Apps for organs: Experts are exploring ways to leverage the body’s electrical system to help it heal

Scientists are finding ways on how to make use of the body’s electrical system to help the body heal, according to a report by Rutgers Today, that even controlling diabetes with just a click of an app on the phone seems possible.

“Our bodies are a lot like rooms in a house. In order to see when you enter a darkened room, you need electricity to turn on the lights. Our body is like that room and has an electrical network that can be used to manipulate and help control how it works,” Luis Ulloa, an immunologist at Rutgers New Jersey Medical School, explains.

The study builds on Ulloa and his colleagues’ previous study in 2014 in which they found that transmitting short electrical pulses into mice with the use of acupuncture needles makes the vagus nerve stimulated, thereby preventing sepsis, which is a life-threatening infection that kills about 750,000 Americans every year. The vagus nerve connects the neck, heart, lungs, and abdomen to the brain.

The new study suggests that data available on a wide range of nerve stimulating procedures from ancient traditional acupuncture and the more modern electroacupuncture, to neuromodulation (a procedure that includes implanting electrical devices to relieve chronic pain, pelvic disorders, and Parkinson’s disease) can be beneficial for treating inflammatory disorders such as arthritis and fatal infections like sepsis.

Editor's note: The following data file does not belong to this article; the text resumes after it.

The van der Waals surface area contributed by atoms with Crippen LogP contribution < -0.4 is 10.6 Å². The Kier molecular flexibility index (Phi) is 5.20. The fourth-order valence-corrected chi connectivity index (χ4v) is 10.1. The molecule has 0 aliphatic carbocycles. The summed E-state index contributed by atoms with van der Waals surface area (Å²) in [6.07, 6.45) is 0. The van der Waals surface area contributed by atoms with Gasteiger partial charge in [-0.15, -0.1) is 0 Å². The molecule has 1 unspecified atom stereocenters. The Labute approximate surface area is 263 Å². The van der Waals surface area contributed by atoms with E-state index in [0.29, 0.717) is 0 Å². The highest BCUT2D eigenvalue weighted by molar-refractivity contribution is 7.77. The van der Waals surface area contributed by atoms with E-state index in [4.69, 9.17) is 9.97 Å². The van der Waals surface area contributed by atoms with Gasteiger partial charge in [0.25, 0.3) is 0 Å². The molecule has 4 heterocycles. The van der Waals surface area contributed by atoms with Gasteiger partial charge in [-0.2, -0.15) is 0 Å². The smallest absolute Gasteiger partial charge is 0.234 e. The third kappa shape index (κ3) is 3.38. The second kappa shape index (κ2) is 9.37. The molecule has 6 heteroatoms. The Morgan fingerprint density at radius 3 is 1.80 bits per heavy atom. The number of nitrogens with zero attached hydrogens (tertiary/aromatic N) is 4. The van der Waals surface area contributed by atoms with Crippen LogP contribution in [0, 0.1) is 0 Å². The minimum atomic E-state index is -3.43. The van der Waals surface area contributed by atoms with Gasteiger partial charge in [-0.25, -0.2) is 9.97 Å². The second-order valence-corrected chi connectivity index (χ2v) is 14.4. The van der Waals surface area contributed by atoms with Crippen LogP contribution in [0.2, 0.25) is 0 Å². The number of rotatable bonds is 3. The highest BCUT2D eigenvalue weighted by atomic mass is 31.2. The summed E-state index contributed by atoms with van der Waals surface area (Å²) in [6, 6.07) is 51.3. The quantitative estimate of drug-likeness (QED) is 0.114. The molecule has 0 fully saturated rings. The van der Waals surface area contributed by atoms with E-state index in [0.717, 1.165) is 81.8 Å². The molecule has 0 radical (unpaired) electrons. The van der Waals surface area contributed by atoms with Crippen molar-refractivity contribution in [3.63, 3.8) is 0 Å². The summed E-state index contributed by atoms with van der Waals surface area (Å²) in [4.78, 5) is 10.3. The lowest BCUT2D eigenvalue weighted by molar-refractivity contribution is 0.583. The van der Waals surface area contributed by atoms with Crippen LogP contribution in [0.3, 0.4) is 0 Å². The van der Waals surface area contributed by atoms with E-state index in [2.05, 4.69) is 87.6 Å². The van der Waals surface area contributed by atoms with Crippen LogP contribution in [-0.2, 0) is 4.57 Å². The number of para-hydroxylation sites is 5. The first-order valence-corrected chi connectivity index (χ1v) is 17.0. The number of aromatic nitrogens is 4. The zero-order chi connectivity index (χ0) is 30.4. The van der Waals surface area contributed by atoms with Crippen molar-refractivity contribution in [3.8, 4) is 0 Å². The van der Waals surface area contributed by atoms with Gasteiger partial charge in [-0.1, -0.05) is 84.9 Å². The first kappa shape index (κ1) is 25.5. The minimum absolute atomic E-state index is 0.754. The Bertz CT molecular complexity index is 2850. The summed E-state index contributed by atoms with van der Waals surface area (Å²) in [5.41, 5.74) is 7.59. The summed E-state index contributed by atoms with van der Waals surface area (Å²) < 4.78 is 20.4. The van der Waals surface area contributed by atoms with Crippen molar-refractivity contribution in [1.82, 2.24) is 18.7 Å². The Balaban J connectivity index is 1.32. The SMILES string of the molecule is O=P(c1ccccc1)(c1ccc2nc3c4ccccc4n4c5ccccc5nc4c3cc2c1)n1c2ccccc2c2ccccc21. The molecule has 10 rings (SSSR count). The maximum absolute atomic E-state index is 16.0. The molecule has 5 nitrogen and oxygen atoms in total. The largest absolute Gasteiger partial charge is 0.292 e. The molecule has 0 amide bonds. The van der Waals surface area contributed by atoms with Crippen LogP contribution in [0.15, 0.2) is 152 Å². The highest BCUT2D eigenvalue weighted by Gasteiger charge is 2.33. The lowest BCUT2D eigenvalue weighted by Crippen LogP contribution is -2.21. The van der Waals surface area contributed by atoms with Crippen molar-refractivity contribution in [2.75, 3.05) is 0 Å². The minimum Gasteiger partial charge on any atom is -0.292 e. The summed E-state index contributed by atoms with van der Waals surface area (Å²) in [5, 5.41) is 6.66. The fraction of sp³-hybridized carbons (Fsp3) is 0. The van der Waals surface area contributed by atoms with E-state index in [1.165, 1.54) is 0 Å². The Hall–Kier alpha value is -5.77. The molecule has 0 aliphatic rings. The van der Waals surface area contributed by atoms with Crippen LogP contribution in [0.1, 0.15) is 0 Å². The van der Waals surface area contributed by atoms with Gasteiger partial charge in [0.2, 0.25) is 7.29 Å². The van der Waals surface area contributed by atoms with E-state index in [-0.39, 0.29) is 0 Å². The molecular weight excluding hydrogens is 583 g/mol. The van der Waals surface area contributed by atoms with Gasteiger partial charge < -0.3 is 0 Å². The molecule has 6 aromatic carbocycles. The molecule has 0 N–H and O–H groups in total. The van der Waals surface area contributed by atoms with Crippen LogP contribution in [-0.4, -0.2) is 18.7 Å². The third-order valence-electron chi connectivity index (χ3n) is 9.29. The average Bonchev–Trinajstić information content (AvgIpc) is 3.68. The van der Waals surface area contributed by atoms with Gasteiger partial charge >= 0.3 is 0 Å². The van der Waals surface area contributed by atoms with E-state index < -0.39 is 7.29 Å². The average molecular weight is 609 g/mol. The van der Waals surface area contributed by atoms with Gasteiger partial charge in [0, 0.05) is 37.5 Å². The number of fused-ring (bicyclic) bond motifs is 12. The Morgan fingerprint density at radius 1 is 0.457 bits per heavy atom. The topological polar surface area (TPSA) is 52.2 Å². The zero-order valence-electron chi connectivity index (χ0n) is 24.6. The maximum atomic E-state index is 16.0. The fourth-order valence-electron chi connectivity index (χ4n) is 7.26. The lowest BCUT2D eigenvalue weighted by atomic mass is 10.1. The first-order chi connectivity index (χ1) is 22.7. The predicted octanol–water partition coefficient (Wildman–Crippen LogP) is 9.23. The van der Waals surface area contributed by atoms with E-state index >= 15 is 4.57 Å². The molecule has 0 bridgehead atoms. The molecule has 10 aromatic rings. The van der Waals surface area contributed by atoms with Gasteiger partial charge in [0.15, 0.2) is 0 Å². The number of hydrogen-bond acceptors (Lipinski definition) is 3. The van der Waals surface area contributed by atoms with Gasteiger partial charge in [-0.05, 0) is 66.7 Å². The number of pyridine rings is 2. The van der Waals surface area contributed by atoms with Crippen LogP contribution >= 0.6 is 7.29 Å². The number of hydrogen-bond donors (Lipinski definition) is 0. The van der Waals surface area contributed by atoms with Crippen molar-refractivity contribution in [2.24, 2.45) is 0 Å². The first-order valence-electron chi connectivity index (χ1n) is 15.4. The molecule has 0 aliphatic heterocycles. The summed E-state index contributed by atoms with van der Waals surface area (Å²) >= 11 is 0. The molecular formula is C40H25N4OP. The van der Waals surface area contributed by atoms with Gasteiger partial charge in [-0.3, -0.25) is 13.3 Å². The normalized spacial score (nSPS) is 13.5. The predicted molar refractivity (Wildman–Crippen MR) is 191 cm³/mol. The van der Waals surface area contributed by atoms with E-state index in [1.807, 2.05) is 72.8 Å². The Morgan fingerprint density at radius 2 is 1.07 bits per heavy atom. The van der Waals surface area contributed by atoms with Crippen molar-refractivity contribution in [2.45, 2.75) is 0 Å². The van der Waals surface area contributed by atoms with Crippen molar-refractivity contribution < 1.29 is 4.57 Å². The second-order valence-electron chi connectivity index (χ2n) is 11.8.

Ulloa says their studies revealed that the stimulation of nerves gives therapeutic benefits in treating colitis, diabetes, obesity, pancreatitis, paralysis, and life-threatening infections. He explains that bioelectronic medicine, which is a new and more advanced version of electroacupuncture, aims to treat chronic diseases with electrical signals in the body with the use of miniature devices that can be implanted in the body to ensure that body organs work properly.

“All you have to do is look at the pacemaker and how it has enabled people with arrhythmias to live long lives,” Ulloa says.

The researchers also believe that this type of medicine could be utilized in every part of the body. Moreover, Ulloa notes that researchers need to compare the data from all the nerve-stimulating procedures to the new studies done in experimental and animal models. However, he says that the effects of acupuncture depend on the experience of the practitioner and the accuracy of the needles. He also notes that further research is needed to identify how and why the procedure can enhance postoperative recovery, arthritis, migraine, joint pain, stroke, post-traumatic stress disorder, and drug addiction.

“In the future, I believe we will be connected to the cell phone in order to control our organ functions,” Ulloa says.

Fast facts on acupuncture

Acupuncture is a treatment that originates from traditional Chinese medicine in which practitioners or acupuncturists stimulate specific points on the body called acupuncture points through inserting needles through the skin. According to some studies, this type of treatment may help relieve some types of chronic pain, such as lower back pain, neck pain, and osteoarthritis or knee pain. (Related: Acupuncture for osteoarthritic knee pain – It’s more effective than conventional biomedicine, research shows.)

In addition, it may help lower the incidence of tension headaches and prevent migraine headaches. Acupuncture may also be effective in adult post-operative and chemotherapy nausea and vomiting. It may also be beneficial as an additional treatment for addiction, stroke rehabilitation, headache, menstrual cramps, tennis elbow, fibromyalgia, myofascial pain, and asthma.

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